Almost every signal within a facility touches a router. They are the heart of a station’s infrastructure. Therefore, when choosing a new router, flexibility is key, especially as facilities convert from analog to digital and high definition. Here’s a smattering of what’s on the digital video router market these days.
FOR-A will be introducing the “Clean Switch” series, the first in its new series of HD routing switchers, at NAB. “We will introduce [the] Clean Switch CS-HD series at NAB this year,” said Hiro Tanoue, sales manager, eastern region and South and Central America for FOR-A. “The first one will be the CS-HD1602 model with 16 inputs and two outputs. The ‘Clean Switches’ are HD routing switchers that do not create any video or audio glitch noise when switching the sources.”
This is important, Tanoue emphasizes, because the “Clean Switches” can be used as emergency back-up switchers when broadcasting.
Grass Valley Products, Thomson Broadcast & Media Solutions
Grass Valley’s Trinix digital routing family is designed for broadcasters, mobile production companies, and large-scale media facilities, supporting standard and high definition signals in the same frame.
Available in 128x128, 256x256, and 512x512 frames and supporting expansion to 2048x2048 configurations, the Trinix digital video routing switchers feature a passive rear-panel design that supports front-panel access and hot-swappable components for performing maintenance and upgrades. They also feature low power consumption for power-sensitive installations and available redundant, load-sharing power supplies.
Leitch’s current offerings include the Integrator and Integrator Gold wideband digital multi-rate routers. Integrator, an economical, multi-format router that can expand from 8x8 to 512x512, can be used as a single platform or a large distributed system. Designed for on-air, core or general purpose routing, distributed routing within a facility, and centralcasting, the product is geared for mid- to large-sized routing applications.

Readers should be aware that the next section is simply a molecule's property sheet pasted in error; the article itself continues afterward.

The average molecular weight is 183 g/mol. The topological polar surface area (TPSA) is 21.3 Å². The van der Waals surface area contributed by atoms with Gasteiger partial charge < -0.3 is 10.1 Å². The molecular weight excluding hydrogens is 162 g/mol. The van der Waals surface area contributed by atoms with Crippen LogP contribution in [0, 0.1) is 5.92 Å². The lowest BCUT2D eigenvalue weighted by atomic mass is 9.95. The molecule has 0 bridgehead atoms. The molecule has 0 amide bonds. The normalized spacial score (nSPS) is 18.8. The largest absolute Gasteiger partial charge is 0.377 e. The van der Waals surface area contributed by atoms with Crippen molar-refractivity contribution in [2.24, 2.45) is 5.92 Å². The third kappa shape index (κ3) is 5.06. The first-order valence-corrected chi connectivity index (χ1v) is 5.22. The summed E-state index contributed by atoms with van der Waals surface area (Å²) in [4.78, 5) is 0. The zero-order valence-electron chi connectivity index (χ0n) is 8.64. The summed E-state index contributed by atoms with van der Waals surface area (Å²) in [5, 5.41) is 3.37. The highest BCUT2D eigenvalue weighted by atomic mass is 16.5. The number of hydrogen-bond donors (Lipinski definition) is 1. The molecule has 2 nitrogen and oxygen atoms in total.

The Panacea router features a compact form factor, an array of routing matrices (from 8x8 up to 32x32 and 256x1) and flexible control options for all signal formats. Featuring a SD/HD clean switch incorporated with an AES/EBU quiet switch, Panacea can be used for general-purpose routing of signals throughout a facility, on-air routing, centralcasting, mobile production units, and as a low-cost alternative to a master control system. Panacea handles every format from analog to HD.
“Leitch routers offer the most comprehensive coverage of signal formats and matrix sizes to meet the varying demands of the broadcast industry,” said Gwenn Tune, product manager, routing systems. “The routers allow for seamless integration into existing or new systems by utilizing a common control system while offering superior performance at a low price and outstanding customer support.”
NVISION offers two product series that address a range of digital video routing requirements. For small- to mid-sized facilities, the NV5128 Compact Multiformat Router is an 8RU system that supports I/O configurations up to 128x128. For larger installations, the NV8256-Plus Large-Format Routing System comprises a 22RU, 256x256 system that can be easily expanded to 512x512.
Both products feature an input/output block size of 16. I/O modules are available for SDI, HD-SDI, and analog composite (NTSC or PAL) video. Analog signals are converted to and from SDI with high-quality, onboard 10-bit converters. Both systems will accept any mix of input and output modules.
In addition to digital and analog video, the NV5128 Compact Router supports digital audio, analog audio, and timecode. Signal formats may be mixed and matched in groups of 16, and the system supports rectangular as well as square matrix sizes.